“Beauty has no obvious use; nor is there any clear cultural necessity for it. Yet civilization could not do without it.” —Sigmund Freud: Civilization and Its Discontents
“You are always eager to make everything useful, yet here is a useless plot. It would be much better to have salads here than bouquets.”
…the bishop replied, “You are mistaken. The beautiful is as useful as the useful.” He added after a moment’s pause. “Perhaps more so.” — Victor Hugo: Les Miserables
It took a visit from my wife’s cousin to get us out of our routines and be tourists in our town. We did ye ole Lombard St. run (and distraught to see the Vertigo house had been changed! Sacrilege!!!) and headed up to Coit Tower. With the bonus of yet another rare warm San Francisco night, we stood in awe of the Bay Bridge below, its newly created undulating lights our destination.
For you out-of-towners, the bridge lights have been described as an “iconic light sculpture” designed by the artist Leo Villareal. Using LEDs (light-emitting diodes) and computer-driven imagery, the lights move in long-looping patterns, sometimes looking like fish swimming across, sometimes exploding into dazzling slow-motion fireworks. The effect is mesmerizing and stunning, especially viewed from Coit Tower on a warm Spring night. We “oohed” and “aaaahed” alongside many other folks who had chosen to spend Friday night witnessing a spot of beauty to cap off a week of work and open the door to the weekend. Lovely.
Over on the other side stood the Golden Gate Bridge, that other icon of dreams and grace and splendor looking a little forlorn. We were imagining its younger Bay Bridge sister, always the neglected one, shouting across “In your face, batch!” Even in beauty, I suppose the seeds of envy, bitterness, revenge are present.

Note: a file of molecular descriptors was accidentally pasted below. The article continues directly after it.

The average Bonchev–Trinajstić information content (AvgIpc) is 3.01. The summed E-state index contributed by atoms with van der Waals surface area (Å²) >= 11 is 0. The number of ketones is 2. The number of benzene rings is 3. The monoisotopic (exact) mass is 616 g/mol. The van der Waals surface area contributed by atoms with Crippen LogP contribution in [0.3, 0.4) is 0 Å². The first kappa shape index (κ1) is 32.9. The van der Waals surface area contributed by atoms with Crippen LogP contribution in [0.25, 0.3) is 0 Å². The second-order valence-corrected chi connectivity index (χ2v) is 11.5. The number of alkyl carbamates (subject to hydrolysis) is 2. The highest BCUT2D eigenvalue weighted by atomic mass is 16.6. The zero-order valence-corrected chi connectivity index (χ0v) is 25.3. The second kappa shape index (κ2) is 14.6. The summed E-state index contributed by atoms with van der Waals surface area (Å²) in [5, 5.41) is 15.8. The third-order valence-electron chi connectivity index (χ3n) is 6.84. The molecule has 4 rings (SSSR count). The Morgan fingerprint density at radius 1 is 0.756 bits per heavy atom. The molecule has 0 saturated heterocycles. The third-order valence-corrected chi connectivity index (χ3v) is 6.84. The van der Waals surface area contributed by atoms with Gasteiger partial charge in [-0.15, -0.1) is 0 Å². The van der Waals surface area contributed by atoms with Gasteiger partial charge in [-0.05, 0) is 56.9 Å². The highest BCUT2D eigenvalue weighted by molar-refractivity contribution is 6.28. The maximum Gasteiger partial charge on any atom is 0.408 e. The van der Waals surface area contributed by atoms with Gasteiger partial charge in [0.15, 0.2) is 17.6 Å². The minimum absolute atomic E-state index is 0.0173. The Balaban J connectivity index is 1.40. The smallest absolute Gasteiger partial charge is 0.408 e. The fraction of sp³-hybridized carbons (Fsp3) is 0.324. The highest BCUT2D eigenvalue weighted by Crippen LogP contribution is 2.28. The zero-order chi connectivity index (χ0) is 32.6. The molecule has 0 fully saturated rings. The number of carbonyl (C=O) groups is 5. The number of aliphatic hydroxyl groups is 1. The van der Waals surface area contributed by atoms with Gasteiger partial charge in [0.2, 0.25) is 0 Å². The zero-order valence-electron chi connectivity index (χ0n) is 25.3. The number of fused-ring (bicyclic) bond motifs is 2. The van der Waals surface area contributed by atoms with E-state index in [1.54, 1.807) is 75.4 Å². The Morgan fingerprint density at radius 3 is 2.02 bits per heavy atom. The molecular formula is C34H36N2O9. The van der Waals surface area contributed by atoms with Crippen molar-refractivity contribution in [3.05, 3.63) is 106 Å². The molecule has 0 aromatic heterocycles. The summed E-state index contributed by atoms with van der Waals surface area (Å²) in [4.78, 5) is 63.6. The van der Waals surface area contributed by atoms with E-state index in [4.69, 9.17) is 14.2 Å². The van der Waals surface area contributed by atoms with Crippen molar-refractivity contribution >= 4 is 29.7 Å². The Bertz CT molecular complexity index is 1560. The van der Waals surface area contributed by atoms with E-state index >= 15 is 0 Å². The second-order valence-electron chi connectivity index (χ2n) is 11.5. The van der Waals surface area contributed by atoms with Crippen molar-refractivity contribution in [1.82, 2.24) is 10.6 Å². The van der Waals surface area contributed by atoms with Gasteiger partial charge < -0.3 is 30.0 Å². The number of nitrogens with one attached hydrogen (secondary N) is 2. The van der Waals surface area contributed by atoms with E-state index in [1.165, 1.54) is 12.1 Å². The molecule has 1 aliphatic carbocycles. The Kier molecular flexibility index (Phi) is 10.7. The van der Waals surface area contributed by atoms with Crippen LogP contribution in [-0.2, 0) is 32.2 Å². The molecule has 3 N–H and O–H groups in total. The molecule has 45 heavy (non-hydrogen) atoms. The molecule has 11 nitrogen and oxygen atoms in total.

In my TEDx talk on “Why Music in Schools” (still time to see it! Just google me and TEDx Conejo), I ended with Beauty as one of the compelling reason for arts education. When I introduced the Spring Concert the other night, I spoke of this again, invited the audience to notice the many faces of Beauty the children would be showing them. Not only the beauty of each piece of music calibrated to the child’s level of understanding, the dances, the songs, the games, the choreography, the art work slide show, but also the connected “ands” between them all. And not only the material, but the beauty of each child and the particular way he or she receives it and expresses it. And not only the quiet moments of beauty that bring the house down to a hush, but the humorous ones, the boisterous ones, the swingin’ ones, the zany ones, the driving dynamic ones. All the many faces of beauty.
The Bay Bridge lights are scheduled to be displayed for two years, thought it’s hard to imagine shutting them down when the time is up. Well worth a trip to Coit Tower. Put it on your list.
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